Eternal Rewards + Punishments

August 2, 2011

Growing up I was warned to stick to the business at hand… and NEVER discuss religion, politics or personal beliefs with colleagues. Perhaps that’s good advice. For the record, I have little respect (actually none) for beliefs or subjects deemed too taboo to question. In fact, I encourage everyone to question most, those deemed most unquestionable. That said, in the spirit of harmony… and to not alienate readers, I’ve bowdlerized this post. Yes, showing restraint and hitting the delete key can sometimes be painful : )

Recently, I posted this question on Facebook, “To live a moral life, do people require the promise/threat of eternal rewards or punishments?”

It received many interesting responses… several were sent to me personally. For pantheists, atheists and others, my question posed little challenge. While some religious practitioners suggested eternal rewards and punishments were extra incentives, the majority claimed they would continue living a moral life, regardless of afterlife consequences. While concepts of heaven and hell appear in many religions, I’m limiting my discussion to monotheistic religions of the Abrahamic tradition, since many FB responders identified themselves as such.

I must confess, this subject intrigues me. My grandfathers were evangelical preachers… need I say more? I’ve spent many years discussing theology, studying religion, philosophy… and pondering life. But like Odysseus, I’ve ordered myself tied to the mast as to stay on topic during this post.

If the promise/threat of eternal rewards or punishments have little (if any) influence on people’s moral behavior, why do they exist? In the early Bible, the concept of heaven, hell or Satan didn’t exist. Should someone have referenced these subjects with a Hebrew from the time of Moses, they wouldn’t understand. What changed? Why propose such an idea? No doubt, such questions will generate countless responses. Let me propose one—it explains why those who follow God’s law are sometimes punished on earth while those who don’t, are sometimes rewarded. It offers the promise of retribution. With this belief in place, the just find earthly injustice more tolerable. While a perceived problem is sometimes an unseen solution, the opposite can also be true. The intended and unintended consequences of believing in eternal rewards or punishments is readily evident. Just pick up a history book or turn on the TV. Read more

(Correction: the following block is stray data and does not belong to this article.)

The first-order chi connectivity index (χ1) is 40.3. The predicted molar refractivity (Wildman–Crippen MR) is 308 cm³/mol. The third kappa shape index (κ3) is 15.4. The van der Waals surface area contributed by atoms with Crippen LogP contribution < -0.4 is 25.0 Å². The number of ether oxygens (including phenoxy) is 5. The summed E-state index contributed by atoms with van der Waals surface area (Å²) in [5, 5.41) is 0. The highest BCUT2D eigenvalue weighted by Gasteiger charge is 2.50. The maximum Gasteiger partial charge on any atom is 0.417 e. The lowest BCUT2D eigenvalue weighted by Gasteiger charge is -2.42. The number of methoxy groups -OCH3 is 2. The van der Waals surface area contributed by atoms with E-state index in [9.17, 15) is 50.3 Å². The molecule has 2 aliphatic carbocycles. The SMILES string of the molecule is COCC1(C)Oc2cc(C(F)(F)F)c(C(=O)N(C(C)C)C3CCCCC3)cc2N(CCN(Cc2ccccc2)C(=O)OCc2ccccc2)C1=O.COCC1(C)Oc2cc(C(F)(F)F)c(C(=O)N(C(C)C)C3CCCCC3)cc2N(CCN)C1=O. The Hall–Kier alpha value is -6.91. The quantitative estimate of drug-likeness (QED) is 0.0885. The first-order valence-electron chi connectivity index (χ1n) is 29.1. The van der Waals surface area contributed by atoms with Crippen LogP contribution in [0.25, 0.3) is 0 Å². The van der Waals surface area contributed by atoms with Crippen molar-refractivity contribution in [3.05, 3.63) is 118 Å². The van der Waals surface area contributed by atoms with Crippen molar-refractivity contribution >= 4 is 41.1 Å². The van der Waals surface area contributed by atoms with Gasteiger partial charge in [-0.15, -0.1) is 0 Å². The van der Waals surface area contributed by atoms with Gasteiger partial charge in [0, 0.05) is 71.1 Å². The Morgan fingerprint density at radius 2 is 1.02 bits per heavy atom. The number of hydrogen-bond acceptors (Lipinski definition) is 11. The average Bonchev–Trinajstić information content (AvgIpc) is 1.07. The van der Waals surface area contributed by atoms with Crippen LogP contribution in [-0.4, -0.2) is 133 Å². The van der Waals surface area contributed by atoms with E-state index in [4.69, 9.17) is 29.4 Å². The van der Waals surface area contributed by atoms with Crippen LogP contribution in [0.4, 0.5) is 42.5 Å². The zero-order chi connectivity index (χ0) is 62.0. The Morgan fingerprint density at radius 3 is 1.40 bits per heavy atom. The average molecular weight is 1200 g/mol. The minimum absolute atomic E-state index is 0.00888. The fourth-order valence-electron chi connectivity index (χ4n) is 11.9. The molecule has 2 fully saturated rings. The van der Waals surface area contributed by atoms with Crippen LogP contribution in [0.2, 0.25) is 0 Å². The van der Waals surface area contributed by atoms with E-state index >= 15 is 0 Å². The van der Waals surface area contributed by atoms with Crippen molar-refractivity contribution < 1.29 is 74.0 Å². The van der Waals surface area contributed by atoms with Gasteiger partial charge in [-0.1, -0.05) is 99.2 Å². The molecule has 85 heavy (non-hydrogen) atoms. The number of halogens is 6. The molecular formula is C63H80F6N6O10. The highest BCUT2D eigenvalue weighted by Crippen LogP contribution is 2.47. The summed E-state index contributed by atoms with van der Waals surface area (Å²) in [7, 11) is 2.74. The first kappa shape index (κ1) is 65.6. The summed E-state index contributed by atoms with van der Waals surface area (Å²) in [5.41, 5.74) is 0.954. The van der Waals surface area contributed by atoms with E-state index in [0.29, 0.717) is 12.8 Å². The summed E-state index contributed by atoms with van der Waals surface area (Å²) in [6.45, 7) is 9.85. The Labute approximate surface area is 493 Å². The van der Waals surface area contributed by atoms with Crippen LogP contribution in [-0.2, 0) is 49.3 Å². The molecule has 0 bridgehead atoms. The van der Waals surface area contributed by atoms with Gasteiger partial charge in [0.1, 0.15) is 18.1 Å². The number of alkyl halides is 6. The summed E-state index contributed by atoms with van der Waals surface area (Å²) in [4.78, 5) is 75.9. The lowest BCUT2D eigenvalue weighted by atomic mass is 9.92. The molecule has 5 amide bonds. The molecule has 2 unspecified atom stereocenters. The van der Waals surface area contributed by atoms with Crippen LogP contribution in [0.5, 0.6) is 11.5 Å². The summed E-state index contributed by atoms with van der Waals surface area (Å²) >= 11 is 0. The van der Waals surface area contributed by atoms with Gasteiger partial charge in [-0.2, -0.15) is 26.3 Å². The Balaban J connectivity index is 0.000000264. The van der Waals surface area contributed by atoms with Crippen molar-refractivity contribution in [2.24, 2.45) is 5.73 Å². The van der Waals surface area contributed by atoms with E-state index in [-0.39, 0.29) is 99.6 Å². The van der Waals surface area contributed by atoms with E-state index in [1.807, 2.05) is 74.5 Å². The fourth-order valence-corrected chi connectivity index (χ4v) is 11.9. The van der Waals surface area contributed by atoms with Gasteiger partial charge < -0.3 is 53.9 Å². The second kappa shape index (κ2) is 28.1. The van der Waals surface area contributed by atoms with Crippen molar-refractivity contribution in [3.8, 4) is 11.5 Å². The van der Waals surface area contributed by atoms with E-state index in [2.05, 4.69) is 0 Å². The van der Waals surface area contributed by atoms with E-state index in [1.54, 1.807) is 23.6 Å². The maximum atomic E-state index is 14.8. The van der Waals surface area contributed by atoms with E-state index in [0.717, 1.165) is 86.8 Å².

In the End… We Are All Mentors and Mentees

November 14, 2009

MentorNote: The names in this post have been changed to protect the innocent.

Eighth grade wasn’t the first time I had been kicked out of class… nor would it be my last. While many of my trips to the principal’s office were well deserved, this one (in my opinion) wasn’t. That said, I’m glad it happened. Like many things in life, it was a blessing in disguise.

It started when we were asked to pick a student from the class ahead of us that we admired. Someone we considered to be a positive role model that we could emulate… a mentor of sorts.

I didn’t know at the time, but the word “Mentor” comes from Greek mythology. When Odysseus left for the Trojan War, he put his friend Mentor in charge of his palace and his son, Telemachus. These days “mentor” typically refers to a trusted counselor or teacher… an experienced person who provides guidance.

Back to the assignment… my classmates had little trouble picking a mentor. Most chose the likely suspects… popular kids, cheerleaders, athletes, members of student council, and so on.

Before long, everyone but me had made their decision. Unable to think of a single person I wanted to emulate, I raised my hand. “What happens if you can’t think of a mentor?” My simple question created quite a stir. Read more